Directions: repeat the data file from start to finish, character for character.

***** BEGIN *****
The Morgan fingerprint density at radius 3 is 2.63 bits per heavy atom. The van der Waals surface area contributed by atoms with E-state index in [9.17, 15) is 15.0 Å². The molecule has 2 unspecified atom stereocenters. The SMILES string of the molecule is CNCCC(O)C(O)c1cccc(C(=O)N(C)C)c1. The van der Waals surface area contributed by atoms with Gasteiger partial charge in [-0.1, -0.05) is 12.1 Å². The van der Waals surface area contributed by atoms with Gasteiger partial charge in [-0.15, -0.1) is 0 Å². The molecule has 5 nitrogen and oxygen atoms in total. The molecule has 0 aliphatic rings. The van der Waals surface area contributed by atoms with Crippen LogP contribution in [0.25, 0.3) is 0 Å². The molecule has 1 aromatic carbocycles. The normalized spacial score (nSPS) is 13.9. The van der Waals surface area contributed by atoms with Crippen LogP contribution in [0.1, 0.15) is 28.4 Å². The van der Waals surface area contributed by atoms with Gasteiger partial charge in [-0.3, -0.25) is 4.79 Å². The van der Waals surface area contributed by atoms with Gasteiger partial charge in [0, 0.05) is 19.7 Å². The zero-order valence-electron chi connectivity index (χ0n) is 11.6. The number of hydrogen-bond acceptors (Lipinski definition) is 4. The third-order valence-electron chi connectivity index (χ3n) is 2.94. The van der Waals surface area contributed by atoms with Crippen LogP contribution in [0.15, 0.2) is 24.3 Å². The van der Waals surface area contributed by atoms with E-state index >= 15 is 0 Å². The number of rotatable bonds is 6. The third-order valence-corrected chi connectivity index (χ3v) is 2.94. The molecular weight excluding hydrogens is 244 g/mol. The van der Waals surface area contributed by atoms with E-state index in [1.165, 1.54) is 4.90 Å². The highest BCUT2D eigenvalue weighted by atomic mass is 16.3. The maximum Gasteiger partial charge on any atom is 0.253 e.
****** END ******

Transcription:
The Morgan fingerprint density at radius 3 is 2.63 bits per heavy atom. The van der Waals surface area contributed by atoms with E-state index in [9.17, 15) is 15.0 Å². The molecule has 2 unspecified atom stereocenters. The SMILES string of the molecule is CNCCC(O)C(O)c1cccc(C(=O)N(C)C)c1. The van der Waals surface area contributed by atoms with Gasteiger partial charge in [-0.1, -0.05) is 12.1 Å². The van der Waals surface area contributed by atoms with Gasteiger partial charge in [-0.15, -0.1) is 0 Å². The molecule has 5 nitrogen and oxygen atoms in total. The molecule has 0 aliphatic rings. The van der Waals surface area contributed by atoms with Crippen LogP contribution in [0.25, 0.3) is 0 Å². The molecule has 1 aromatic carbocycles. The normalized spacial score (nSPS) is 13.9. The van der Waals surface area contributed by atoms with Crippen LogP contribution in [0.1, 0.15) is 28.4 Å². The van der Waals surface area contributed by atoms with Gasteiger partial charge in [-0.3, -0.25) is 4.79 Å². The van der Waals surface area contributed by atoms with Gasteiger partial charge in [0, 0.05) is 19.7 Å². The zero-order valence-electron chi connectivity index (χ0n) is 11.6. The number of hydrogen-bond acceptors (Lipinski definition) is 4. The third-order valence-electron chi connectivity index (χ3n) is 2.94. The van der Waals surface area contributed by atoms with Crippen LogP contribution in [0.15, 0.2) is 24.3 Å². The van der Waals surface area contributed by atoms with E-state index >= 15 is 0 Å². The number of rotatable bonds is 6. The third-order valence-corrected chi connectivity index (χ3v) is 2.94. The molecular weight excluding hydrogens is 244 g/mol. The van der Waals surface area contributed by atoms with E-state index in [1.165, 1.54) is 4.90 Å². The highest BCUT2D eigenvalue weighted by atomic mass is 16.3. The maximum Gasteiger partial charge on any atom is 0.253 e.